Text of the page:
A casino is an establishment for certain types of gambling. It is often combined with hotels, restaurants, retail shops or cruise ships. A casino may also refer to a place where stand-up comedy, concerts or other live entertainment is presented. The term is derived from the Spanish word for “gambling house.”
The modern casino is like an indoor amusement park for adults, and while lighted fountains, shopping centers and themed hotels help draw in the crowds, it would not exist without games of chance. Slot machines, blackjack, poker and other table games make up the bulk of the billions in profits casinos generate each year.
In addition to a variety of casino table and slot games, many casinos offer a wide selection of ancillary services, such as sports book betting and racetrack facilities. Some offer exotic fares such as acrobatic shows, gourmet meals or exotic drinks. In some cases, casino owners and operators are known for taking advantage of gamblers.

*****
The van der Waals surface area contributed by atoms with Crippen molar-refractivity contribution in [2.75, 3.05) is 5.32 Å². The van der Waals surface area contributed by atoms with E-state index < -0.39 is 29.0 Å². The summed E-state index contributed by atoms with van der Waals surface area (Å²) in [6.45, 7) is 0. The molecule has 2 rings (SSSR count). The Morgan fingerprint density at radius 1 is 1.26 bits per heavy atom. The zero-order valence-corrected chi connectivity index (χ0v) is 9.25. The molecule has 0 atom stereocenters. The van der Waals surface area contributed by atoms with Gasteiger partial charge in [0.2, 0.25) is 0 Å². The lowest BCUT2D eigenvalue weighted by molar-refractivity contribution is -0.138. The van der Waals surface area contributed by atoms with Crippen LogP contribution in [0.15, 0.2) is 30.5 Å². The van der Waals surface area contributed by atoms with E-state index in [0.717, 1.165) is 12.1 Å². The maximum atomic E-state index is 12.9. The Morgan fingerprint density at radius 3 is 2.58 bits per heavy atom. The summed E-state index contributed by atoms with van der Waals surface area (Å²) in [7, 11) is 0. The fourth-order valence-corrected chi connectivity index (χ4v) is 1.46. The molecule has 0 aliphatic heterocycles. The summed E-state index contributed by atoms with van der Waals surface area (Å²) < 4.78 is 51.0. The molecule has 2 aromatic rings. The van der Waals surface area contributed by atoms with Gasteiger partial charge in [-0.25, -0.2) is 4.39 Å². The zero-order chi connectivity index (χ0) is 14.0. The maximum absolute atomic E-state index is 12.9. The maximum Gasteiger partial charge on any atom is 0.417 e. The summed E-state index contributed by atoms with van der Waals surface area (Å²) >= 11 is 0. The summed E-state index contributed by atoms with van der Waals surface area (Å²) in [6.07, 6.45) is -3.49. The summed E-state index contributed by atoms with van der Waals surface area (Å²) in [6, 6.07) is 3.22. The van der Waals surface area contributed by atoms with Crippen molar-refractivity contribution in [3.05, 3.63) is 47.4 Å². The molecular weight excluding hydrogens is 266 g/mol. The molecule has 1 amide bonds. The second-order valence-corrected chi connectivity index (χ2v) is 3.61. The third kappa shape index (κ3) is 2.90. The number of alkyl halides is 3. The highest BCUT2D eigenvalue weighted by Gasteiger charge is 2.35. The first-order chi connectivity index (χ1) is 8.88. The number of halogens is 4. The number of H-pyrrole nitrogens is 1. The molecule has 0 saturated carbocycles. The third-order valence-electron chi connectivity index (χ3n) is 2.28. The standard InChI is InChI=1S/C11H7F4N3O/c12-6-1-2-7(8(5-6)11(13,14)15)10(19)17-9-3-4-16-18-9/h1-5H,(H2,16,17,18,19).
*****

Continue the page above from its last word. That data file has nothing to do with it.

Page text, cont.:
According to the American Gaming Association, 51 million people-roughly one quarter of all U.S. adults over the age of 21-visited a casino in 2002. These visitors spend billions of dollars on gaming, dining and other amenities. The typical casino patron is a forty-six-year-old female from a household with an above average income. A significant portion of casino revenues comes from non-gambling related activities, such as hotel rooms, show tickets and food and beverage sales. Casinos have dramatically increased their use of technology in the 1990s, and video cameras and computers routinely supervise the tables and slots.